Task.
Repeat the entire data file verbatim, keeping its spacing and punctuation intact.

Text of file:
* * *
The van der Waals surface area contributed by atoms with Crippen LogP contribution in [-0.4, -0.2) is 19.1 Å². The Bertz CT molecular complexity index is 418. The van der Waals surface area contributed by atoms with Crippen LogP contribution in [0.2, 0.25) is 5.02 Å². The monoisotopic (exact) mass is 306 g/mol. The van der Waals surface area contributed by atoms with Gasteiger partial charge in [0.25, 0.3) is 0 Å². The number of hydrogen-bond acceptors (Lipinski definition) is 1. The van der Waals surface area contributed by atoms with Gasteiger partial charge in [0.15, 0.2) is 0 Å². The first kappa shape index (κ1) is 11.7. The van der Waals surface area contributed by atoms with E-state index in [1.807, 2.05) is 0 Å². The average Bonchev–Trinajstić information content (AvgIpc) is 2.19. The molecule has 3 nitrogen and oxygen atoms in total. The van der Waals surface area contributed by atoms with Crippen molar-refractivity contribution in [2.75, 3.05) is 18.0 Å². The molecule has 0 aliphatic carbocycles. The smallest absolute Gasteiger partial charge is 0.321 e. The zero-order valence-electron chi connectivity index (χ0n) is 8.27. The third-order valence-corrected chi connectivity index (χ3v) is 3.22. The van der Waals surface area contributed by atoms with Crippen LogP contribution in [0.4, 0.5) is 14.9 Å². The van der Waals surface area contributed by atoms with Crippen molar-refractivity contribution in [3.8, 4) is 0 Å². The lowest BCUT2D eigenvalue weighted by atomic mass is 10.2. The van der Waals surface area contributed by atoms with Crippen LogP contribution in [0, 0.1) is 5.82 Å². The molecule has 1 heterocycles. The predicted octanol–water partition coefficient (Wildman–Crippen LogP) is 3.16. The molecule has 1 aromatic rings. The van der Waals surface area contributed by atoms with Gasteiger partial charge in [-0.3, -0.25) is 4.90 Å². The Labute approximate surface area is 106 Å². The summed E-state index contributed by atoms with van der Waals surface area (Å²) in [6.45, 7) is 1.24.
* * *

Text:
The van der Waals surface area contributed by atoms with Crippen LogP contribution in [-0.4, -0.2) is 19.1 Å². The Bertz CT molecular complexity index is 418. The van der Waals surface area contributed by atoms with Crippen LogP contribution in [0.2, 0.25) is 5.02 Å². The monoisotopic (exact) mass is 306 g/mol. The van der Waals surface area contributed by atoms with Gasteiger partial charge in [0.25, 0.3) is 0 Å². The number of hydrogen-bond acceptors (Lipinski definition) is 1. The van der Waals surface area contributed by atoms with Gasteiger partial charge in [0.15, 0.2) is 0 Å². The first kappa shape index (κ1) is 11.7. The van der Waals surface area contributed by atoms with E-state index in [1.807, 2.05) is 0 Å². The average Bonchev–Trinajstić information content (AvgIpc) is 2.19. The molecule has 3 nitrogen and oxygen atoms in total. The van der Waals surface area contributed by atoms with Crippen molar-refractivity contribution in [2.75, 3.05) is 18.0 Å². The molecule has 0 aliphatic carbocycles. The smallest absolute Gasteiger partial charge is 0.321 e. The zero-order valence-electron chi connectivity index (χ0n) is 8.27. The third-order valence-corrected chi connectivity index (χ3v) is 3.22. The van der Waals surface area contributed by atoms with Crippen LogP contribution in [0.4, 0.5) is 14.9 Å². The van der Waals surface area contributed by atoms with Crippen molar-refractivity contribution in [3.8, 4) is 0 Å². The lowest BCUT2D eigenvalue weighted by atomic mass is 10.2. The van der Waals surface area contributed by atoms with Crippen LogP contribution in [0, 0.1) is 5.82 Å². The molecule has 1 heterocycles. The predicted octanol–water partition coefficient (Wildman–Crippen LogP) is 3.16. The molecule has 1 aromatic rings. The van der Waals surface area contributed by atoms with Gasteiger partial charge in [-0.3, -0.25) is 4.90 Å². The Labute approximate surface area is 106 Å². The summed E-state index contributed by atoms with van der Waals surface area (Å²) in [6.45, 7) is 1.24.